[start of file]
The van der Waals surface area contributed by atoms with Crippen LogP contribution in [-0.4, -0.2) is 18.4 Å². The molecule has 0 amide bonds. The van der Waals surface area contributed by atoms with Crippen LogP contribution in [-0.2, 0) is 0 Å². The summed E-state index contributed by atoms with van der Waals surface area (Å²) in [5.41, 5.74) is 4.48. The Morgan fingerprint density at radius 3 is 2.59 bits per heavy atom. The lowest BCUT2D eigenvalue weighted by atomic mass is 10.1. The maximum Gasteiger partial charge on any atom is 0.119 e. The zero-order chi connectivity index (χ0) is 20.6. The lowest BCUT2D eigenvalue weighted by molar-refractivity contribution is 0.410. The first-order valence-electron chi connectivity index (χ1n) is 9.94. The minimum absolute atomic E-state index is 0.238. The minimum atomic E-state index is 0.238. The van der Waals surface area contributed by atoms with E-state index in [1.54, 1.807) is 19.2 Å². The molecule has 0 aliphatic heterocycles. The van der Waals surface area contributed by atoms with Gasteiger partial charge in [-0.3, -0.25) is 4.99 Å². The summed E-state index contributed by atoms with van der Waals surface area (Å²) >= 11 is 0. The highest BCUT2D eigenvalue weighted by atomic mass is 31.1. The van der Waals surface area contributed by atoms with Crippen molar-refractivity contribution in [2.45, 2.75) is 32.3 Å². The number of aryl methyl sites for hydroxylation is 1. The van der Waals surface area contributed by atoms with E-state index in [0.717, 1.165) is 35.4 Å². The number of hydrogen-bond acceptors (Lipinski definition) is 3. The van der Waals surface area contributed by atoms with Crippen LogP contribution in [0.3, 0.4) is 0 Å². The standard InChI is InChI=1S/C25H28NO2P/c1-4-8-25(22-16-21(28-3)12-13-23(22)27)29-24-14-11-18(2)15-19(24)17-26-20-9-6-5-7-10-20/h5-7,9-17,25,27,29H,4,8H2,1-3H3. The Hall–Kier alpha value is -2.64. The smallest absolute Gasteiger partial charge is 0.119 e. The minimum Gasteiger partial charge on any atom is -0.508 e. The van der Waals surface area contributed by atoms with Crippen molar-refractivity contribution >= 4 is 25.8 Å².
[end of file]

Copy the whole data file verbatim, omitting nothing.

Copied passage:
The van der Waals surface area contributed by atoms with Crippen LogP contribution in [-0.4, -0.2) is 18.4 Å². The molecule has 0 amide bonds. The van der Waals surface area contributed by atoms with Crippen LogP contribution in [-0.2, 0) is 0 Å². The summed E-state index contributed by atoms with van der Waals surface area (Å²) in [5.41, 5.74) is 4.48. The Morgan fingerprint density at radius 3 is 2.59 bits per heavy atom. The lowest BCUT2D eigenvalue weighted by atomic mass is 10.1. The maximum Gasteiger partial charge on any atom is 0.119 e. The zero-order chi connectivity index (χ0) is 20.6. The lowest BCUT2D eigenvalue weighted by molar-refractivity contribution is 0.410. The first-order valence-electron chi connectivity index (χ1n) is 9.94. The minimum absolute atomic E-state index is 0.238. The minimum atomic E-state index is 0.238. The van der Waals surface area contributed by atoms with E-state index in [1.54, 1.807) is 19.2 Å². The molecule has 0 aliphatic heterocycles. The van der Waals surface area contributed by atoms with Gasteiger partial charge in [-0.3, -0.25) is 4.99 Å². The summed E-state index contributed by atoms with van der Waals surface area (Å²) >= 11 is 0. The highest BCUT2D eigenvalue weighted by atomic mass is 31.1. The van der Waals surface area contributed by atoms with Crippen molar-refractivity contribution in [2.45, 2.75) is 32.3 Å². The number of aryl methyl sites for hydroxylation is 1. The van der Waals surface area contributed by atoms with E-state index in [0.717, 1.165) is 35.4 Å². The number of hydrogen-bond acceptors (Lipinski definition) is 3. The van der Waals surface area contributed by atoms with Crippen LogP contribution in [0.3, 0.4) is 0 Å². The standard InChI is InChI=1S/C25H28NO2P/c1-4-8-25(22-16-21(28-3)12-13-23(22)27)29-24-14-11-18(2)15-19(24)17-26-20-9-6-5-7-10-20/h5-7,9-17,25,27,29H,4,8H2,1-3H3. The Hall–Kier alpha value is -2.64. The smallest absolute Gasteiger partial charge is 0.119 e. The minimum Gasteiger partial charge on any atom is -0.508 e. The van der Waals surface area contributed by atoms with Crippen molar-refractivity contribution >= 4 is 25.8 Å².